I do not mean to be glib or suggest that we pretend it’s all unicorns and rainbows. Let’s face it, there is a lot of poop involved in aging too.

I began this blog and community on a bit of a whim back in April, launching in June to celebrate my 60th birthday. Providing voice to, and sharing the stories of women who are not ready to be put out to pasture was my dream. My hope was to build a critical mass that would reject the cultural narrative surrounding aging. Collecting portraits of women, untouched and unfiltered, just real, and sharing them with the world was my goal, knowing that I was not the only one who found them beautiful. I wanted to emphasize that sixty is not the new forty and where we are is where we are.

Now, I want to do even more than that. I want to work with you to change the societal narrative on women and aging in our culture.

How do we do this?

To start, we relish and accept where and who we are at every age. Reject the culture that tell us all the things we need to do to be better. Enjoy our Frappuccino or days on the couch with a book and begin new projects. We reject the culture that taunts us with the fruit of eternal youth. Let go. Become real. Chose to see who we are today and celebrate the life we have right now rather than lamenting what has been lost. That is a waste of time.

I do not mean to be glib or suggest that we pretend it’s all unicorns and rainbows. Let’s face it, there is a lot of poop involved in aging too. But we had poop as babies, teenagers and young adults too. Right?

Let’s come together and reject the cultural narrative that suggests our existence, as it is, is not welcome. Stop ridiculing ourselves with aging jokes and reject the rich consumerism that wants us to know that with this beauty cream, this workout program, or that diet, we will defy time and be eternally youthful.


Since the moment we were born, we have been changing, often to great celebration. I celebrate every single moment watching my granddaughter grow. Learning to lift her head, the discovery that she can move, stand without support, and her sounds that are beginning to form words as well as her exploration of anything she can grab. Her growth is incredible to observe. Growth always is. Who decided that once we hit menopause the growth we might experience should be dreaded?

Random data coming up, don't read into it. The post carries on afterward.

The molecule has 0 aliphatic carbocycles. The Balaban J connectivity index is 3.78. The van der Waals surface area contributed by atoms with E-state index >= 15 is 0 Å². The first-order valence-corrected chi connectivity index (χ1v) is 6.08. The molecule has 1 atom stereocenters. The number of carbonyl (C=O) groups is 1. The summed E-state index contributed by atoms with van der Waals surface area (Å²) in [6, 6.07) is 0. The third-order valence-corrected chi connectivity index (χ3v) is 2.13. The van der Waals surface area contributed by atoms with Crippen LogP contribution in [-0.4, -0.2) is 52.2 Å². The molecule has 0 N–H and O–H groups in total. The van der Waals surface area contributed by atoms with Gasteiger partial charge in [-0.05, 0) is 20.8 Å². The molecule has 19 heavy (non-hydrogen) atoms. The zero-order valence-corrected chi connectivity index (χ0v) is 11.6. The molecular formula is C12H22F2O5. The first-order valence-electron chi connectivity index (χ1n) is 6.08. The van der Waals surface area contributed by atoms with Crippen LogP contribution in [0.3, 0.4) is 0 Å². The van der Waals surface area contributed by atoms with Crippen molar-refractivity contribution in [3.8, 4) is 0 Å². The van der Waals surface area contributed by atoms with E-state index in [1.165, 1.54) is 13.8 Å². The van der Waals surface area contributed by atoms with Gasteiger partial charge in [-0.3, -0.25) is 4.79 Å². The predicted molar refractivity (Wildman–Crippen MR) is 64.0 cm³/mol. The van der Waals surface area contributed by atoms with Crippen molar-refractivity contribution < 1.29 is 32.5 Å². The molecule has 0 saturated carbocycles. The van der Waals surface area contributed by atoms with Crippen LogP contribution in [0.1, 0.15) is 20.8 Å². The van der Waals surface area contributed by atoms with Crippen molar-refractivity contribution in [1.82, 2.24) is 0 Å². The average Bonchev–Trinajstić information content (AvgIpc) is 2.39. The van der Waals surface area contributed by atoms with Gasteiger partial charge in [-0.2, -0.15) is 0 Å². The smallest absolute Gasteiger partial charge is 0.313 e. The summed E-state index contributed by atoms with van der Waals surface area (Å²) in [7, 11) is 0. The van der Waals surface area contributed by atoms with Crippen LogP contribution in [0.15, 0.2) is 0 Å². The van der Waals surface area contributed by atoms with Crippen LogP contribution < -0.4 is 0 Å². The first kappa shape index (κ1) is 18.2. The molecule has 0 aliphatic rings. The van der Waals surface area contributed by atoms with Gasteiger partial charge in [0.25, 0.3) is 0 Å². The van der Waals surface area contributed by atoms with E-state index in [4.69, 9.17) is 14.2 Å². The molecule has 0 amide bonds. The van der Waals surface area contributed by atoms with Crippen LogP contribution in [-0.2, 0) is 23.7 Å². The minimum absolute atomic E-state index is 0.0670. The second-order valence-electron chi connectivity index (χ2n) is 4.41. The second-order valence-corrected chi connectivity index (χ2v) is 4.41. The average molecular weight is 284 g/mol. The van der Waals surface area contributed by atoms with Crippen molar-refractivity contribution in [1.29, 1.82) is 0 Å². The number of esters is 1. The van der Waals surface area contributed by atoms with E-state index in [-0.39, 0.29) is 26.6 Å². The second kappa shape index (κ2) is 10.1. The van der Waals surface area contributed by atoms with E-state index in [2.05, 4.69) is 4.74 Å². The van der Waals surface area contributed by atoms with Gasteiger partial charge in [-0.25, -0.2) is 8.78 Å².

I celebrate my inner strength and my unwavering voice. My new body is responsible for producing two miracles, and why not celebrate that? There exists inside me an ability to express love and share the wisdom I’ve gathered from all the experiences I’ve had, both good and bad. Celebrating these continued discoveries, and trying to be grateful make all the difference.

Change is a fact of life. Impermanence is a reality. Acceptance is peace.

I suspect we don’t fully accept ourselves and the changes that travel alongside our aging process in part because of societal influences. The advertising, our workplace, health care providers, often tell us that unless we grab at the fountain of youth and worship mightily we will become irrelevant. Invisible.

Don’t buy into this.

This work requires that I pay a great deal of attention to the societal messaging aimed towards women over 50 and for the most part, I find it discouraging and discriminatory.

But here is something truly interesting, this media would not be thriving without an audience and that audience includes you and I.

All I’m suggesting is that to place our confidence in any guru that pretends to have the answer to the changes we will experience is not realistic. Sites that expound on how to retain a youthful appearance through diet, workout or beauty product are overwhelmingly popular and yet they do not make us feel beautiful. We focus on our outward appearance and perhaps neglect our inner selves, the one beautiful thing we have control over.

We should care for our bodies, absolutely. Wanting to look good is not a bad thing, not accepting our imperfect bodies is. A healthy diet and exercise plan is something that is important throughout our lifetime.

The narrative I want to see is one that prioritizes reality, acceptance and celebration.

Look again at the women I’ve interviewed and photographed here. Are they not vibrant, reflective, inspiring, beautiful? I think so, too.

As I said in one of my most popular Facebook posts:

Sixty is not the new forty.

“60 is not the new 40 nor is 70 the new 50 and what you are on the outside is just not as important as what you are on the inside. It just isn’t. I love clothing, cowboy boots and good hair days. I enjoy getting my nails done and wearing makeup. I really get off on great shoes and pretty underwear. I suspect I always will. It’s just that I know for a fact that those things do not tell the story of me and if push came to shove, I could live without them.

But I can’t live without me. The 60 year old me. The one who wants to touch others and be touched in return. The one who wishes to spread love to other women, especially as they age. The one who wants them to see the beauty that shines from their insides the way that I do.

I hear from women over 50 the same thing over and over again, “I feel invisible.”

You are not invisible to me. I want you to be seen. Be heard. From the inside out.

Our bodies are the vessel with which we have the opportunity to spill loveliness out into the universe, and our hearts are the organ that has the potential to heal, soothe and love. Our brains provide the power for critical thinking, for decision making.

How freaking cool is that?

I’m a proud 60 year old woman because of my inside, not my exterior.

And if I read one more dang article spouting nonsense about my age or ignoring the beauty of my body and soul RIGHT NOW, as it is, I may scream.

And I give you permission to scream too.
Cherish where you are. Be proud. Own it.

You are not invisible to me.”

Sixty is not the new forty.